Edited By Stephen Coleman, Anna Przybylska and Yves Sintomer
André Bächtiger & Jürg Steiner - Chapter Nine. How to Measure the Quality of Deliberation? The Discourse Quality Index (DQI) as a Possible Tool
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André Bächtiger & Jürg Steiner
Chapter Nine. How to Measure the Quality of Deliberation? The Discourse Quality Index (DQI) as a Possible Tool
In everyday language, deliberation is often used as a synonym for any kind of political talk. In the scholarly literature, the concept of deliberation has a more specific meaning. There are several elements to the concept. First, arguments must be justified with reasons that may also be supported by appropriate stories. Second, arguments must be framed in terms of the common good, which does not exclude that self-interests come into play, if they are shown to be compatible with the common good. Third, arguments of others must be treated with respect. Fourth, actors must be willing to yield to the force of the better argument. Fifth, all actors must have the opportunity to speak up in a free and unconstrained way. While in principle these five deliberative elements can be measured in an empirical way, a sixth element is hard if not impossible to measure, namely the truthfulness with which arguments are articulated (Steiner 2011).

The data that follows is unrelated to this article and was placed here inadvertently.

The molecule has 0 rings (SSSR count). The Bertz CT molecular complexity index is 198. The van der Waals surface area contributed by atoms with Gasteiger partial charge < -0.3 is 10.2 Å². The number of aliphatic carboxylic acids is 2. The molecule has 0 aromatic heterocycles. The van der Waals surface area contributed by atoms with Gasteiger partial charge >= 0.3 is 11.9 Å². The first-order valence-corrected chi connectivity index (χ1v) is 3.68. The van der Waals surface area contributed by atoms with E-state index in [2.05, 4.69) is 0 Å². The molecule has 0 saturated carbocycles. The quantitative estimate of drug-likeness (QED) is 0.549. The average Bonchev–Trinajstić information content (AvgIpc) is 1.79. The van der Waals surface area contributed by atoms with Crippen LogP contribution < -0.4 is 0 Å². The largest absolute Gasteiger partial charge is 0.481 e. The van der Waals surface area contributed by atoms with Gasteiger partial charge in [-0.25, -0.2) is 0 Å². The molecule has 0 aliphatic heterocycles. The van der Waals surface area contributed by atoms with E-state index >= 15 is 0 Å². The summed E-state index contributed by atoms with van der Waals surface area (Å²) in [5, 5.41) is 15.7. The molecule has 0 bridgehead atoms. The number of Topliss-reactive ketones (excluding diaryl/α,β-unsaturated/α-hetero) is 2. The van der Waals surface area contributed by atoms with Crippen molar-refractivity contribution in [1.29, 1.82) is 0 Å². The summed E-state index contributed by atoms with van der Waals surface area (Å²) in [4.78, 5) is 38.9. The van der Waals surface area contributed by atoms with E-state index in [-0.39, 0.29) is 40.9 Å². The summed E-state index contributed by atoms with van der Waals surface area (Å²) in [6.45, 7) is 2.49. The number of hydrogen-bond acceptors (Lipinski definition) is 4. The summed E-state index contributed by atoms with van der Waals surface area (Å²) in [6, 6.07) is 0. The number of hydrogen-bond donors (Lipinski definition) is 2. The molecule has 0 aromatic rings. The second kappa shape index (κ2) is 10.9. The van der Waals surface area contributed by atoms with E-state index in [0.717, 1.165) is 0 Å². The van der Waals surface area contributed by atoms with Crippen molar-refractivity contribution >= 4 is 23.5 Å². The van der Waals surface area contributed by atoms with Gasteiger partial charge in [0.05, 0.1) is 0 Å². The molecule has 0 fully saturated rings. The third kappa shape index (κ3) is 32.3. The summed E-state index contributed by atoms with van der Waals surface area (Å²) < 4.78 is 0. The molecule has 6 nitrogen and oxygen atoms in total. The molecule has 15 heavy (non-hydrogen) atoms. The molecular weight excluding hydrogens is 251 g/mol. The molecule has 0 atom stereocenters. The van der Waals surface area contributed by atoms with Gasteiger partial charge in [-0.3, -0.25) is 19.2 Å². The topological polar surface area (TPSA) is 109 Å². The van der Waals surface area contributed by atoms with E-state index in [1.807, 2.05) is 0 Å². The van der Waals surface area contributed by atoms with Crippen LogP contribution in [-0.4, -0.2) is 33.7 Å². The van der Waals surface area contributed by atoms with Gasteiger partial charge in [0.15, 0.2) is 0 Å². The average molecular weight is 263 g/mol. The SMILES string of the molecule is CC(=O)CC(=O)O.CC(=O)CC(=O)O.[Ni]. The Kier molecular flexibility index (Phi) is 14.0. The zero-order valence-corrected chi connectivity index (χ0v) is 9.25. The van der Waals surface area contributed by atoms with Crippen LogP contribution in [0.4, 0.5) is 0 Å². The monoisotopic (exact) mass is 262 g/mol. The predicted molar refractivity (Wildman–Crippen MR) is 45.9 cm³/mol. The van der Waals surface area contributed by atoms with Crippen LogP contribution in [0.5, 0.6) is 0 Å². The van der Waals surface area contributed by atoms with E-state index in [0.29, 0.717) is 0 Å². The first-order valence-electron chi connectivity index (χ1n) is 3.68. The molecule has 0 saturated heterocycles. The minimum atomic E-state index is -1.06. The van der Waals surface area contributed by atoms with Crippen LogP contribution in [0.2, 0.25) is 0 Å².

How do we get an empirical handle at the five deliberative elements that in principle can be measured? One often used research strategy is to assemble groups of citizens and to encourage them to behave in a deliberative way. One encouragement is to procure participants with briefing material on the issues to be discussed. Another encouragement is to...
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